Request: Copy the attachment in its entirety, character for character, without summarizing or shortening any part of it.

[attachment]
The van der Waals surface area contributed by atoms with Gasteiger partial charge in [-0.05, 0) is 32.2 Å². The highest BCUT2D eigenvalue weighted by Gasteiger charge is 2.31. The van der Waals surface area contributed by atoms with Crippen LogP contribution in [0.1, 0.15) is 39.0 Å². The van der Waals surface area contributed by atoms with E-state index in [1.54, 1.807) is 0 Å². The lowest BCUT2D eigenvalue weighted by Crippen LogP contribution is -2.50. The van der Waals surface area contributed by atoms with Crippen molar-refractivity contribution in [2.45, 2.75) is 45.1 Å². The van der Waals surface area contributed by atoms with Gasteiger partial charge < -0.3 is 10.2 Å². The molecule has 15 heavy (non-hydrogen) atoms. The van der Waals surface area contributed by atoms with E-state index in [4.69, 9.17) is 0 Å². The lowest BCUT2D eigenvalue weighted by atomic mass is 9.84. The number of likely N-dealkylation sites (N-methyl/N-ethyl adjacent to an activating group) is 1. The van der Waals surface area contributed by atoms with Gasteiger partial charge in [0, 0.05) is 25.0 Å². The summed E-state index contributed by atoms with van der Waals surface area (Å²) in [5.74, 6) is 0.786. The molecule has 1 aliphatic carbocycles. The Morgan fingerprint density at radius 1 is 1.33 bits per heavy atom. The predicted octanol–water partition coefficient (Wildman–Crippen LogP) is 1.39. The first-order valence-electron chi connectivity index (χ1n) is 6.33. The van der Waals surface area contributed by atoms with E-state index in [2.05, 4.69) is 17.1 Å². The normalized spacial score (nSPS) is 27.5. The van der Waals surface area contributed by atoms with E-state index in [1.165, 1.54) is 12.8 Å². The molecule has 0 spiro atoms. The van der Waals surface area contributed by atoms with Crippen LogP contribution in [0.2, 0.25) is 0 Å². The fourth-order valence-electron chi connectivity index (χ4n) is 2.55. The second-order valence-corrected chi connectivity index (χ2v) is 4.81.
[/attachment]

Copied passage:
The van der Waals surface area contributed by atoms with Gasteiger partial charge in [-0.05, 0) is 32.2 Å². The highest BCUT2D eigenvalue weighted by Gasteiger charge is 2.31. The van der Waals surface area contributed by atoms with Crippen LogP contribution in [0.1, 0.15) is 39.0 Å². The van der Waals surface area contributed by atoms with E-state index in [1.54, 1.807) is 0 Å². The lowest BCUT2D eigenvalue weighted by Crippen LogP contribution is -2.50. The van der Waals surface area contributed by atoms with Crippen molar-refractivity contribution in [2.45, 2.75) is 45.1 Å². The van der Waals surface area contributed by atoms with Gasteiger partial charge < -0.3 is 10.2 Å². The molecule has 15 heavy (non-hydrogen) atoms. The van der Waals surface area contributed by atoms with E-state index in [4.69, 9.17) is 0 Å². The lowest BCUT2D eigenvalue weighted by atomic mass is 9.84. The number of likely N-dealkylation sites (N-methyl/N-ethyl adjacent to an activating group) is 1. The van der Waals surface area contributed by atoms with Gasteiger partial charge in [0, 0.05) is 25.0 Å². The summed E-state index contributed by atoms with van der Waals surface area (Å²) in [5.74, 6) is 0.786. The molecule has 1 aliphatic carbocycles. The Morgan fingerprint density at radius 1 is 1.33 bits per heavy atom. The predicted octanol–water partition coefficient (Wildman–Crippen LogP) is 1.39. The first-order valence-electron chi connectivity index (χ1n) is 6.33. The van der Waals surface area contributed by atoms with E-state index in [2.05, 4.69) is 17.1 Å². The normalized spacial score (nSPS) is 27.5. The van der Waals surface area contributed by atoms with E-state index in [1.165, 1.54) is 12.8 Å². The molecule has 0 spiro atoms. The van der Waals surface area contributed by atoms with Crippen LogP contribution in [0.2, 0.25) is 0 Å². The fourth-order valence-electron chi connectivity index (χ4n) is 2.55. The second-order valence-corrected chi connectivity index (χ2v) is 4.81.